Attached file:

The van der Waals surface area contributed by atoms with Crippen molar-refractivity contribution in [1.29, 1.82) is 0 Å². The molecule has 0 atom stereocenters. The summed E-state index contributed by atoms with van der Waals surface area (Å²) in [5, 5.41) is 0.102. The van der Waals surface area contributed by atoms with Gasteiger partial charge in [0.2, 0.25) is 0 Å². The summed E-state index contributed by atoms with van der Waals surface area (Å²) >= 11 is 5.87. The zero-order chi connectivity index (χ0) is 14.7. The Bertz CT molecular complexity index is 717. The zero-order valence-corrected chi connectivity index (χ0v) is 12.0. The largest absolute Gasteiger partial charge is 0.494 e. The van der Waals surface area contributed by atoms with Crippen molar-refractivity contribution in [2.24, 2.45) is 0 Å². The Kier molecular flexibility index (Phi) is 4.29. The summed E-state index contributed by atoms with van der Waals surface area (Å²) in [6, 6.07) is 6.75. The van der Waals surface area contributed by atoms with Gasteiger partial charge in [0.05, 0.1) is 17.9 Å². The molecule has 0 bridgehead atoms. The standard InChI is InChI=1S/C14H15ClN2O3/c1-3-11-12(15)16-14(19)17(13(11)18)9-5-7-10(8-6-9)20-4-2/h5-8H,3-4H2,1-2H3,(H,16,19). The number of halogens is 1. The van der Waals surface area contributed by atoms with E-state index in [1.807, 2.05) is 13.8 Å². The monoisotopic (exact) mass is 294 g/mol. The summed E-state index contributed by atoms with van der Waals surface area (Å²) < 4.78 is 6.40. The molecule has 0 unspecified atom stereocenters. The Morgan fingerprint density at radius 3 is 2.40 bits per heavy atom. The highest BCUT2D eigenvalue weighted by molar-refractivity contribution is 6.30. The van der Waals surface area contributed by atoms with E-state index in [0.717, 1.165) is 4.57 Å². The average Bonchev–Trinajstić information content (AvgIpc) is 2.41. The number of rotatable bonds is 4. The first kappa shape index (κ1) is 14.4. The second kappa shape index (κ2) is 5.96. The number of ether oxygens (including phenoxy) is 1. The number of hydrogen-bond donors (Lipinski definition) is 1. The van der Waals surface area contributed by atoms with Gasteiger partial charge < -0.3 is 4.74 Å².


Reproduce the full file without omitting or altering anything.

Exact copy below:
The van der Waals surface area contributed by atoms with Crippen molar-refractivity contribution in [1.29, 1.82) is 0 Å². The molecule has 0 atom stereocenters. The summed E-state index contributed by atoms with van der Waals surface area (Å²) in [5, 5.41) is 0.102. The van der Waals surface area contributed by atoms with Gasteiger partial charge in [0.2, 0.25) is 0 Å². The summed E-state index contributed by atoms with van der Waals surface area (Å²) >= 11 is 5.87. The zero-order chi connectivity index (χ0) is 14.7. The Bertz CT molecular complexity index is 717. The zero-order valence-corrected chi connectivity index (χ0v) is 12.0. The largest absolute Gasteiger partial charge is 0.494 e. The van der Waals surface area contributed by atoms with Crippen molar-refractivity contribution in [2.24, 2.45) is 0 Å². The Kier molecular flexibility index (Phi) is 4.29. The summed E-state index contributed by atoms with van der Waals surface area (Å²) in [6, 6.07) is 6.75. The van der Waals surface area contributed by atoms with Gasteiger partial charge in [0.05, 0.1) is 17.9 Å². The molecule has 0 bridgehead atoms. The standard InChI is InChI=1S/C14H15ClN2O3/c1-3-11-12(15)16-14(19)17(13(11)18)9-5-7-10(8-6-9)20-4-2/h5-8H,3-4H2,1-2H3,(H,16,19). The number of halogens is 1. The van der Waals surface area contributed by atoms with E-state index in [1.807, 2.05) is 13.8 Å². The monoisotopic (exact) mass is 294 g/mol. The summed E-state index contributed by atoms with van der Waals surface area (Å²) < 4.78 is 6.40. The molecule has 0 unspecified atom stereocenters. The Morgan fingerprint density at radius 3 is 2.40 bits per heavy atom. The highest BCUT2D eigenvalue weighted by molar-refractivity contribution is 6.30. The van der Waals surface area contributed by atoms with E-state index in [0.717, 1.165) is 4.57 Å². The average Bonchev–Trinajstić information content (AvgIpc) is 2.41. The number of rotatable bonds is 4. The first kappa shape index (κ1) is 14.4. The second kappa shape index (κ2) is 5.96. The number of ether oxygens (including phenoxy) is 1. The number of hydrogen-bond donors (Lipinski definition) is 1. The van der Waals surface area contributed by atoms with Gasteiger partial charge < -0.3 is 4.74 Å².